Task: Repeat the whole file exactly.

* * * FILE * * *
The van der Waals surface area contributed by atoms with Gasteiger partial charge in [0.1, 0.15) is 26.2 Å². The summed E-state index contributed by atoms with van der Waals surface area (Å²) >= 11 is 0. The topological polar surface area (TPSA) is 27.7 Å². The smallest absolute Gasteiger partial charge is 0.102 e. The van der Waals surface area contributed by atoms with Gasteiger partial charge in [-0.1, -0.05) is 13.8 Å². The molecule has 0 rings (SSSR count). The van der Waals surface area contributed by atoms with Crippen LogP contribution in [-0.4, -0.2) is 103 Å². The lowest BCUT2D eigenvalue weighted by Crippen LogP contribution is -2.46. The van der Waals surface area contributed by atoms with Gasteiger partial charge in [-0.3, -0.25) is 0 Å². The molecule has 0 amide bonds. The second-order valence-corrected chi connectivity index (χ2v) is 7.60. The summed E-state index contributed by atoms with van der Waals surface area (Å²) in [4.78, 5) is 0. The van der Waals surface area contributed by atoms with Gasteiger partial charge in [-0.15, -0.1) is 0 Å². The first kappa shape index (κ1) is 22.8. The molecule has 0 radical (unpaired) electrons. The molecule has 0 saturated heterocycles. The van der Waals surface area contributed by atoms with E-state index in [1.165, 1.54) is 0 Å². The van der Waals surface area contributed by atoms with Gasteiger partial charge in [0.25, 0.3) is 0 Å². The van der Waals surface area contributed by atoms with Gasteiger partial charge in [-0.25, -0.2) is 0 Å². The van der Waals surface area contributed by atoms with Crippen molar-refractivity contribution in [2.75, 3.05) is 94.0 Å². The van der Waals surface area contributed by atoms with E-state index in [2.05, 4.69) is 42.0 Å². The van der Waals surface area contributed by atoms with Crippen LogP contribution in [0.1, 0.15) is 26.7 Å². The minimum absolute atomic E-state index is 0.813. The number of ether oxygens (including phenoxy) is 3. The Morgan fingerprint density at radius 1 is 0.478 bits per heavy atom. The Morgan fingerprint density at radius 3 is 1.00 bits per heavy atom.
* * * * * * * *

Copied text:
The van der Waals surface area contributed by atoms with Gasteiger partial charge in [0.1, 0.15) is 26.2 Å². The summed E-state index contributed by atoms with van der Waals surface area (Å²) >= 11 is 0. The topological polar surface area (TPSA) is 27.7 Å². The smallest absolute Gasteiger partial charge is 0.102 e. The van der Waals surface area contributed by atoms with Gasteiger partial charge in [-0.1, -0.05) is 13.8 Å². The molecule has 0 rings (SSSR count). The van der Waals surface area contributed by atoms with Crippen LogP contribution in [-0.4, -0.2) is 103 Å². The lowest BCUT2D eigenvalue weighted by Crippen LogP contribution is -2.46. The van der Waals surface area contributed by atoms with Gasteiger partial charge in [-0.3, -0.25) is 0 Å². The molecule has 0 amide bonds. The second-order valence-corrected chi connectivity index (χ2v) is 7.60. The summed E-state index contributed by atoms with van der Waals surface area (Å²) in [4.78, 5) is 0. The van der Waals surface area contributed by atoms with Gasteiger partial charge in [-0.15, -0.1) is 0 Å². The first kappa shape index (κ1) is 22.8. The molecule has 0 radical (unpaired) electrons. The molecule has 0 saturated heterocycles. The van der Waals surface area contributed by atoms with E-state index in [1.165, 1.54) is 0 Å². The van der Waals surface area contributed by atoms with Gasteiger partial charge in [0.25, 0.3) is 0 Å². The van der Waals surface area contributed by atoms with Gasteiger partial charge in [-0.25, -0.2) is 0 Å². The van der Waals surface area contributed by atoms with Crippen molar-refractivity contribution in [2.75, 3.05) is 94.0 Å². The van der Waals surface area contributed by atoms with E-state index in [2.05, 4.69) is 42.0 Å². The van der Waals surface area contributed by atoms with Crippen LogP contribution in [0.1, 0.15) is 26.7 Å². The minimum absolute atomic E-state index is 0.813. The number of ether oxygens (including phenoxy) is 3. The Morgan fingerprint density at radius 1 is 0.478 bits per heavy atom. The Morgan fingerprint density at radius 3 is 1.00 bits per heavy atom.